NBC Sports Washington's coverage of college basketball's March Madness includes profiles of players worth tracking for the 2019 NBA Draft.
The 30,000-foot view of Jessie Govan’s Georgetown career suggests a tantalizing talent.
At the street level, Hoyas coach Patrick Ewing hasn’t always known what to make of the 6-foot-10 center, especially on one end of the court.
It’s conceivable the appropriate plane for the senior comes next.
Govan has the month of March to show the scouts “next” means NBA.
Georgetown (19-12, 9-9) opens Big East Tournament play against Seton Hall in the final game of Thursday’s quadruple-header at Madison Square Garden. It’s odd that a three-seed in one of the top conferences has work remaining to qualify for the NCAA Tournament.
That’s the case for the Hoyas, who may need to win three games in New York for the tournament’s automatic bid to join the coveted field of 68.
It’s rare that a first-team All-Big East center from Georgetown isn’t a coveted draft prospect. That’s the reality for Govan, despite ranking top six in the conference in scoring (17.6) and rebounding (7.6). At times his defensive inconsistencies and stretches of passivity offset impressive scoring skills in the eyes of talent evaluators.
Now the symbiotic relationship between the team and its leading man takes center stage during the madness of March.
Georgetown’s lineup includes three members of the Big East’s All-Freshman team. The trio of James Akinjo, Mac McClung and Josh LeBlanc helped spark Georgetown’s first winning season since the 2014-15 campaign. Considering their collective inexperience, the Hoyas need a steady Govan to thrive at MSG and beyond this month.
“We’re going to need [Jessie] to bring his A-game to make a run at the NCAA’s,” Ewing said.
The best version of Govan goes beyond sinking 41.8 percent of his 3-point attempts (43 of 104 this season) and using an array of textbook low-post moves.
A finalist for the 2019 Kareem Abdul-Jabbar Center of the Year Award as the top center in men’s college basketball, Govan scored a season-high 33 points in a double-overtime win against Providence on Jan. 12 and had at least 20 points 15 times this season.
“Govan is going to being really interesting [in the pros],” Villanova coach Jay Wright said. “He’s got great length and is really skilled. Many of the big guys now are going to have to shoot 3s, pass the ball, put it on the floor, and shoot from the mid-range. He’s got it all."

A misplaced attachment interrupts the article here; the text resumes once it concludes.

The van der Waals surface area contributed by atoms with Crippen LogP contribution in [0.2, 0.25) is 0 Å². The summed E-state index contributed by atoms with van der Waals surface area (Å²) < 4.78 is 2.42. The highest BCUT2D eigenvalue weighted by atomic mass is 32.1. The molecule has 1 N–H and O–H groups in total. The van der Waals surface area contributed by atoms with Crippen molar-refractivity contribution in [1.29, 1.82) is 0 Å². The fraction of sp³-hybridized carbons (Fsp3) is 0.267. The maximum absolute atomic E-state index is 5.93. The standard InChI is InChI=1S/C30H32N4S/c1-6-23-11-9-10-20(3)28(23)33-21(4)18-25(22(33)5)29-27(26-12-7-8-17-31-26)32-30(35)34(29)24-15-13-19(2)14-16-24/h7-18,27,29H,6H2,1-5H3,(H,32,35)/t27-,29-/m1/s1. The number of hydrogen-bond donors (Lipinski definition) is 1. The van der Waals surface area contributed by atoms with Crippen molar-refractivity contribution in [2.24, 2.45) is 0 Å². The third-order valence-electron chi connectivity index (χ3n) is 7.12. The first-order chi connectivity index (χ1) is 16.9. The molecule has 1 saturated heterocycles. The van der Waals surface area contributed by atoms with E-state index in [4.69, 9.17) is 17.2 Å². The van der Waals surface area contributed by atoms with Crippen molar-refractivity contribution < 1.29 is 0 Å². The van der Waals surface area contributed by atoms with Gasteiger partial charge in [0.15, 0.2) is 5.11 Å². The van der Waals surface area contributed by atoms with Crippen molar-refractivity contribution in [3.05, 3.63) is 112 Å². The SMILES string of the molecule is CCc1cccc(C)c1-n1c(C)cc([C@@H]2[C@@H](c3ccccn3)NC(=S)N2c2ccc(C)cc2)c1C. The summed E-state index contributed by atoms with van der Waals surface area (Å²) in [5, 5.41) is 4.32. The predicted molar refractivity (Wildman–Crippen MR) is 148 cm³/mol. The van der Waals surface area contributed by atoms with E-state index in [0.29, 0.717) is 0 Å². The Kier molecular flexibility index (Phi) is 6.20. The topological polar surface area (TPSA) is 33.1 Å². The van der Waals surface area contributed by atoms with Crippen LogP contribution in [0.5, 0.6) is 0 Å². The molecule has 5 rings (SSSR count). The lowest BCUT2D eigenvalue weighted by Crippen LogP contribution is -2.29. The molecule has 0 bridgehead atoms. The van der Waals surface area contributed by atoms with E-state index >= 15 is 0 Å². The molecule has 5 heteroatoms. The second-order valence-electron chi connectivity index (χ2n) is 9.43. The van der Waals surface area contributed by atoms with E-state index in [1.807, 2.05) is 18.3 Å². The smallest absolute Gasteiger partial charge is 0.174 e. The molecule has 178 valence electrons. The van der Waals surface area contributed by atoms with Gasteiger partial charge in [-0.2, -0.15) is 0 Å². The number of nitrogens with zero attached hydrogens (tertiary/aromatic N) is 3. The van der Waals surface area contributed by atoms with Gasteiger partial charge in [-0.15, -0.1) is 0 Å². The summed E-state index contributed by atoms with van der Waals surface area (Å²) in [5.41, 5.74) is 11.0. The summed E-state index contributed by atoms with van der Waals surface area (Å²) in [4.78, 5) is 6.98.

Where Govan struggles is with defensive force and intensity. The lack of bully instincts at times despite a 260-pound frame is what dropped the senior outside of mock drafts after mention earlier in his career.
“Jessie is a lot different than I was. His ability to step out and shoot the three-ball separates us,” said Ewing, who used his classic center skills at Georgetown and during a 17-year NBA career. “He has improved (defensively). He’s trying a lot harder on defense this year compared to last year. He’s rebounding a lot better.”
The New York native floats through some games, especially on those days where shots find everything but the bottom of the net. Govan was particularly clanky during the final home game of his Georgetown career. He missed his initial eight field goal attempts and finished 7 of 21 with six turnovers in another double-OT contest, one the Hoyas couldn’t afford to lose.
Govan made sure they didn’t. He scored all of Georgetown’s 11 points in the final period and finished with 21 in the 77-71 win over Seton Hall.
“To me, that was Jessie’s best game of his career,” Ewing said after the Mar. 2 victory. “His shots weren’t falling … There’s been games in the past where he let that affect him and he stopped playing, and tonight he didn’t. He kept persevering.”
Govan pushed aside the Pirates and in-game struggles to shine brightly late.
“I just wanted to put the game away for my team,” he said. “I had a chance at the end of regulation to win it — missed that shot. I had a chance to extend it to three at the end of overtime — missed one free throw. And then the second overtime, I said, ‘All right, this is where great players make plays.’ ”
There’s no doubting Govan can make the desired plays, the kind that could fill a role in the right professional setting.
“He might fit at the next level better than college," Wright said, "because they like guys with length like that, can protect the rim and still shoot the ball.”
Patrick Ewing likes those kinds of players as well. It would help the Hoyas and Govan’s projections if his game shines throughout March regardless of the viewing angle.
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